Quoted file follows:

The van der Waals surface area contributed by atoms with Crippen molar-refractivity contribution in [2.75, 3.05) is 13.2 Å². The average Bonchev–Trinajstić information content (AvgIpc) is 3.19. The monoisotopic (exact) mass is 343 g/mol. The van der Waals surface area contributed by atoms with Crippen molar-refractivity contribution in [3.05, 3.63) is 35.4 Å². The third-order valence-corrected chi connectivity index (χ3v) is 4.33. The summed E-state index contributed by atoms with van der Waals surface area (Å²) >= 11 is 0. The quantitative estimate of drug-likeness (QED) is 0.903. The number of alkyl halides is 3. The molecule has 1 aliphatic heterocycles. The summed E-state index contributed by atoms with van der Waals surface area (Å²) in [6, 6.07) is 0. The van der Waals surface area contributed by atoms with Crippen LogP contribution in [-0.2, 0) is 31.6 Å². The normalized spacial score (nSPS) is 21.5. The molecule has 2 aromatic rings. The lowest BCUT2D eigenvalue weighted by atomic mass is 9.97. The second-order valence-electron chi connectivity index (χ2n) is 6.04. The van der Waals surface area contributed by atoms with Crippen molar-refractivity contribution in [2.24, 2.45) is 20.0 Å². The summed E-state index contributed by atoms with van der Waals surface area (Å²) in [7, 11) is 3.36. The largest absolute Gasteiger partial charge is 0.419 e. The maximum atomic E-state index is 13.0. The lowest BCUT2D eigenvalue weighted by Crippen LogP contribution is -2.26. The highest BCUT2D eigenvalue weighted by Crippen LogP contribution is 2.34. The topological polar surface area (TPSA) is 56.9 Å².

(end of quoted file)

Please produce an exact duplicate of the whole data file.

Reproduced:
The van der Waals surface area contributed by atoms with Crippen molar-refractivity contribution in [2.75, 3.05) is 13.2 Å². The average Bonchev–Trinajstić information content (AvgIpc) is 3.19. The monoisotopic (exact) mass is 343 g/mol. The van der Waals surface area contributed by atoms with Crippen molar-refractivity contribution in [3.05, 3.63) is 35.4 Å². The third-order valence-corrected chi connectivity index (χ3v) is 4.33. The summed E-state index contributed by atoms with van der Waals surface area (Å²) >= 11 is 0. The quantitative estimate of drug-likeness (QED) is 0.903. The number of alkyl halides is 3. The molecule has 1 aliphatic heterocycles. The summed E-state index contributed by atoms with van der Waals surface area (Å²) in [6, 6.07) is 0. The van der Waals surface area contributed by atoms with Crippen LogP contribution in [-0.2, 0) is 31.6 Å². The normalized spacial score (nSPS) is 21.5. The molecule has 2 aromatic rings. The lowest BCUT2D eigenvalue weighted by atomic mass is 9.97. The second-order valence-electron chi connectivity index (χ2n) is 6.04. The van der Waals surface area contributed by atoms with Crippen molar-refractivity contribution in [2.24, 2.45) is 20.0 Å². The summed E-state index contributed by atoms with van der Waals surface area (Å²) in [7, 11) is 3.36. The largest absolute Gasteiger partial charge is 0.419 e. The maximum atomic E-state index is 13.0. The lowest BCUT2D eigenvalue weighted by Crippen LogP contribution is -2.26. The highest BCUT2D eigenvalue weighted by Crippen LogP contribution is 2.34. The topological polar surface area (TPSA) is 56.9 Å².